Providing needed relief to victims of Ida
By Henry Howard
SEP 15, 2021
In Louisiana’s time of need, the American Legion Family stepped up.
Hurricane Ida struck near Grand Island on Aug. 29, and is considered the second-most destructive hurricane to hit the state, behind only Katrina. Ida has caused at least $50 billion in damages, while flooding and power outages continue to plague recovery efforts.
“Ida hit Houma, Thibodaux and went up to Baton Rogue,” said Past Department of Louisiana Commander Byron Comeaux. “Houma was hit the hardest. We only got electricity back two days ago,” he said on Sept. 14.
Some rural areas rely on well water. And without electricity, there is no safe water available for drinking, cleaning, bathing and more.
Almost half of the state’s 200 posts were in Ida’s path. Among those damaged or affected are Post 31 In Houma, Post 96 in Morgan City, Post 502 in Baton Rouge and Howard Johnson Post 583 in Gonzales.
The plight of Louisiana prompted Department of Indiana Commander Mark Guillion to help out.
“Seeing the damage and devastation that they have gone through in the last few years, I just thought this is what The American Legion in Indiana needs to do,” he said. “We just decided that we needed to help our fellow Legionnaires and veterans in this relief effort.”
Guillion, a member of American Legion Post 500 in Speedway, led a fundraising drive and personally delivered relief supplies this week. In four days, the department raised $10,000 in donations to pay for the supplies. The donations came from the entire American Legion Family, districts, posts and members.
“It means a lot to me. It’s sad to see the living conditions and the damage and the flooding that are wiping out parts of the state,” he said. “But this is what The American Legion is all about. It makes you feel good and we are happy to assist.”
Indiana delivered a 26-foot truck packed full of wheelbarrows, rakes, shovels, crowbars, blowers, axes, batteries, bleach, toilet paper and totes.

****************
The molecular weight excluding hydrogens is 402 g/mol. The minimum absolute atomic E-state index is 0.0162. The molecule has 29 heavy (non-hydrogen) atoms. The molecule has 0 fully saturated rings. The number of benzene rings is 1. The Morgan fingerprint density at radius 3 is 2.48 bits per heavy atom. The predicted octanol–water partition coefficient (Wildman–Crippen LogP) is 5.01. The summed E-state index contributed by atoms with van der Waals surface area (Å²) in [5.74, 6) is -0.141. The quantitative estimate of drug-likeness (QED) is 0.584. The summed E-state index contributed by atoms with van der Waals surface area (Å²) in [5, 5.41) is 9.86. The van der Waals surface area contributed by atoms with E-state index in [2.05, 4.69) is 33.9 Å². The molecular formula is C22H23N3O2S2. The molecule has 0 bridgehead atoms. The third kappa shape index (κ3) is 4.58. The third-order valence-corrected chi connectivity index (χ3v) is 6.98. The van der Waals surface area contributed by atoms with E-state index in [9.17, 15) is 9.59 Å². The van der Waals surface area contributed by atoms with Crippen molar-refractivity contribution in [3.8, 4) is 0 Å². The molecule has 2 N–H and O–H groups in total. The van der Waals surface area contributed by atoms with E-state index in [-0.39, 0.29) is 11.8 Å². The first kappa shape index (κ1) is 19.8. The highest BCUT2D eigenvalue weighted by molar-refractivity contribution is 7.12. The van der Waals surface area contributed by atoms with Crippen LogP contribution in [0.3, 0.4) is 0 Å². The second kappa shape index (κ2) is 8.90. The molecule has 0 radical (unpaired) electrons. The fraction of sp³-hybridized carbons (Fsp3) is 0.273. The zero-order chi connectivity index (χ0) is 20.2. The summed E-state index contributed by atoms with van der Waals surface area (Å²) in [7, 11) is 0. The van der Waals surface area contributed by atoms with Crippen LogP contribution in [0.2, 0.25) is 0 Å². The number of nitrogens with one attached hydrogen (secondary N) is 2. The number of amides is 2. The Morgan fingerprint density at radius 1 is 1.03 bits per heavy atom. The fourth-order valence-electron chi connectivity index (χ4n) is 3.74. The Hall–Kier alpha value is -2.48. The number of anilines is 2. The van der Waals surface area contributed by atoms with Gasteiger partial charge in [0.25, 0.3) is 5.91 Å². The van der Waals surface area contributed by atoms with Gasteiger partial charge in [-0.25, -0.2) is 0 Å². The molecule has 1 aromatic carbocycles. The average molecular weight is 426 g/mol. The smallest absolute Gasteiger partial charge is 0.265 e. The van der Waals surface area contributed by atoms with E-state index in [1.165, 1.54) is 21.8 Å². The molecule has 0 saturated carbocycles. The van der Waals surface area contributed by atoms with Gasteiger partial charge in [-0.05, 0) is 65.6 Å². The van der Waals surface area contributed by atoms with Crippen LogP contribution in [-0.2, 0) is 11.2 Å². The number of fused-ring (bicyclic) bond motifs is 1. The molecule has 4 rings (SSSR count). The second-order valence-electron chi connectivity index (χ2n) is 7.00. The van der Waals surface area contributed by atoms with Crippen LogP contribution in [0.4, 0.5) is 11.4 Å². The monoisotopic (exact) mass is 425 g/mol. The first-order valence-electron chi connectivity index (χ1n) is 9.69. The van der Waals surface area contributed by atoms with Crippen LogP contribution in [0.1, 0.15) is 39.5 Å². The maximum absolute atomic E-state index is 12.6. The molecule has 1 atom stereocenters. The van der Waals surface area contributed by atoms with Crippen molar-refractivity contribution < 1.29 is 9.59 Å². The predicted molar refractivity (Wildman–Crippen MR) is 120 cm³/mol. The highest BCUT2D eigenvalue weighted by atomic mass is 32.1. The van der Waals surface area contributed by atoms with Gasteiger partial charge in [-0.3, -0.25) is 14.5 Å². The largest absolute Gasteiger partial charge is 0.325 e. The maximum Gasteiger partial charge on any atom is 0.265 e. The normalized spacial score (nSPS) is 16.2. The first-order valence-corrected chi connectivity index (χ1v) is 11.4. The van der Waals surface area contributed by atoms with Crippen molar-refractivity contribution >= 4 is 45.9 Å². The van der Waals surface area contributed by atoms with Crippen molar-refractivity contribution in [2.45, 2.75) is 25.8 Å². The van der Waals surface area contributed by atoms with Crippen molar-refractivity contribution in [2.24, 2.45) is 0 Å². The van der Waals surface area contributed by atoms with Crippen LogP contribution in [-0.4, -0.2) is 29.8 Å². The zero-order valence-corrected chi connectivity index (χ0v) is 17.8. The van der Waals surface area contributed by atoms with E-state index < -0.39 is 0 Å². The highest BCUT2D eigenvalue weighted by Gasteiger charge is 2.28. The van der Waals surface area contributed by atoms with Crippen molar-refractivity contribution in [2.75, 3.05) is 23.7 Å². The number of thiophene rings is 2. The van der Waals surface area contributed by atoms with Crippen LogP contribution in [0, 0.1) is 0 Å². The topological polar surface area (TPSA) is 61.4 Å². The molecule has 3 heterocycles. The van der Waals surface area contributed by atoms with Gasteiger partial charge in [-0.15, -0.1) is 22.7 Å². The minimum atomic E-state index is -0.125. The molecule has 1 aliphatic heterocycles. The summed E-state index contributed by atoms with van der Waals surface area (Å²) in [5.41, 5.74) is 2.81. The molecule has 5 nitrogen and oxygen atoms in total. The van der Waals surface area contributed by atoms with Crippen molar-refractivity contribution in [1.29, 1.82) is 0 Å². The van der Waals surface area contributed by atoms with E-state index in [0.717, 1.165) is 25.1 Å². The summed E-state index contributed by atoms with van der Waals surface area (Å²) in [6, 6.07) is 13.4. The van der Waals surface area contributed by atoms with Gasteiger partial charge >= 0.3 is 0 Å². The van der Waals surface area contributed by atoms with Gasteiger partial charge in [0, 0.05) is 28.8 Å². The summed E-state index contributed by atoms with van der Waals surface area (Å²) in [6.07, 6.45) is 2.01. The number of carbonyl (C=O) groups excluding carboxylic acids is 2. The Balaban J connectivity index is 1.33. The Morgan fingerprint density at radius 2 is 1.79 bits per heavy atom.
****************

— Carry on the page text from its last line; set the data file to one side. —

“That was outstanding,” Comeaux said. “Usually no one brings totes but they are very important because we use them, unload them and then use them again and again.”
The timing of the Sept. 14 delivery coincided with another major storm, Nicholas, which has been downgraded from hurricane to a tropical depression. Still, Nicholas is dumping more water on a region that is already flooded.
“We’re anticipating another major storm today,” Comeaux said, referring to Nicholas. “When it made landfall at the Texas-Louisiana border, it was a hurricane. It’s raining. It’s overcast. The wind is blowing hard.”
Earlier, American Legion Post 46 in Ann Arbor, Mich., delivered four pallets of water and other aid.
Comeaux said as supplies are received, they are immediately distributed to posts in need. “They are cleaning up their community, they are cleaning up their post,” he explained.
“This is what we have done as veterans — no veteran left behind,” Comeaux said. “And now we are doing it. And we have our great organization, The American Legion, that is. We’re helping not only veterans but individuals in the community. We are helping our kids, our community and our veterans.”
The American Legion National Emergency Fund (NEF) assists those affected by natural disasters like Ida. The fund provides up to $3,000 for qualified American Legion and Sons of The American Legion members, and up to $10,000 for posts. To apply for a grant or learn more about NEF eligibility requirements and more, please visit this web page.
NEF applications will come later, Comeaux said, adding that now is the time for cleaning up, restoring power and edging back to normalcy.
“What Legionnaires all over the world are giving today is helping on the ground right now,” he said. “Donations are going right to those who need them. We are able to feed them, give them hope, help them.”
Aid from American Legion Family members, community groups and others continues to come in. However, Department of Louisiana Adjutant Tony Betts said donations will be needed for some time.
“The damage will probably take years to recover from,” he said. “While we are subject to hurricanes every year, we learn lessons from every one that hits us. We prepare as best as we can, and pray for mercy from Mother Nature. Information is still slow coming in due to electrical power outages and communication networks being destroyed.”